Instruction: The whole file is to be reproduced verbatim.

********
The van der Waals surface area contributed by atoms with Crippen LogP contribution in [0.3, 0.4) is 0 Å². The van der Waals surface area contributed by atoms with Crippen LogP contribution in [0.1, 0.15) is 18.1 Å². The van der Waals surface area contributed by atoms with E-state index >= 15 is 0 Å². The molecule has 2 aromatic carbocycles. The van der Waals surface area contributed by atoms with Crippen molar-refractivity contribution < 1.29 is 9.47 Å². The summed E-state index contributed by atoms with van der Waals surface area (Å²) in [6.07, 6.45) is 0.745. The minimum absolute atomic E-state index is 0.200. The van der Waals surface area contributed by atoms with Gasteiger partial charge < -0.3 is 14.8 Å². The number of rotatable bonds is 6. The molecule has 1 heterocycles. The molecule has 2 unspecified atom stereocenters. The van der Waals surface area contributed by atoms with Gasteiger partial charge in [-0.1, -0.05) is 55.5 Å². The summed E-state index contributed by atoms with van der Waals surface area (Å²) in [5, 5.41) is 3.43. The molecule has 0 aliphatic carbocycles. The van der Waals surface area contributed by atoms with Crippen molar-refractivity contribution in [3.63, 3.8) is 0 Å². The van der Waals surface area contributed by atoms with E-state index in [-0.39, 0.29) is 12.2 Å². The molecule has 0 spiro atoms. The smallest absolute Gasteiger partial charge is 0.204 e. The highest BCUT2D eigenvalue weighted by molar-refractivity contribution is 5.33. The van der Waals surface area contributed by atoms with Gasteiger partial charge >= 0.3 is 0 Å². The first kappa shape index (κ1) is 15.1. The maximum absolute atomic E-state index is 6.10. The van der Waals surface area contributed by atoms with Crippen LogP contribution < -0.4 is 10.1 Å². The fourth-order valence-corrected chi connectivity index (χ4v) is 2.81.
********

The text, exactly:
The van der Waals surface area contributed by atoms with Crippen LogP contribution in [0.3, 0.4) is 0 Å². The van der Waals surface area contributed by atoms with Crippen LogP contribution in [0.1, 0.15) is 18.1 Å². The van der Waals surface area contributed by atoms with E-state index >= 15 is 0 Å². The molecule has 2 aromatic carbocycles. The van der Waals surface area contributed by atoms with Crippen molar-refractivity contribution < 1.29 is 9.47 Å². The summed E-state index contributed by atoms with van der Waals surface area (Å²) in [6.07, 6.45) is 0.745. The minimum absolute atomic E-state index is 0.200. The van der Waals surface area contributed by atoms with Gasteiger partial charge < -0.3 is 14.8 Å². The number of rotatable bonds is 6. The molecule has 1 heterocycles. The molecule has 2 unspecified atom stereocenters. The van der Waals surface area contributed by atoms with Gasteiger partial charge in [-0.1, -0.05) is 55.5 Å². The summed E-state index contributed by atoms with van der Waals surface area (Å²) in [5, 5.41) is 3.43. The molecule has 0 aliphatic carbocycles. The van der Waals surface area contributed by atoms with Crippen molar-refractivity contribution in [3.63, 3.8) is 0 Å². The van der Waals surface area contributed by atoms with E-state index in [-0.39, 0.29) is 12.2 Å². The molecule has 0 spiro atoms. The smallest absolute Gasteiger partial charge is 0.204 e. The highest BCUT2D eigenvalue weighted by molar-refractivity contribution is 5.33. The van der Waals surface area contributed by atoms with Gasteiger partial charge >= 0.3 is 0 Å². The first kappa shape index (κ1) is 15.1. The maximum absolute atomic E-state index is 6.10. The van der Waals surface area contributed by atoms with Crippen LogP contribution < -0.4 is 10.1 Å². The fourth-order valence-corrected chi connectivity index (χ4v) is 2.81.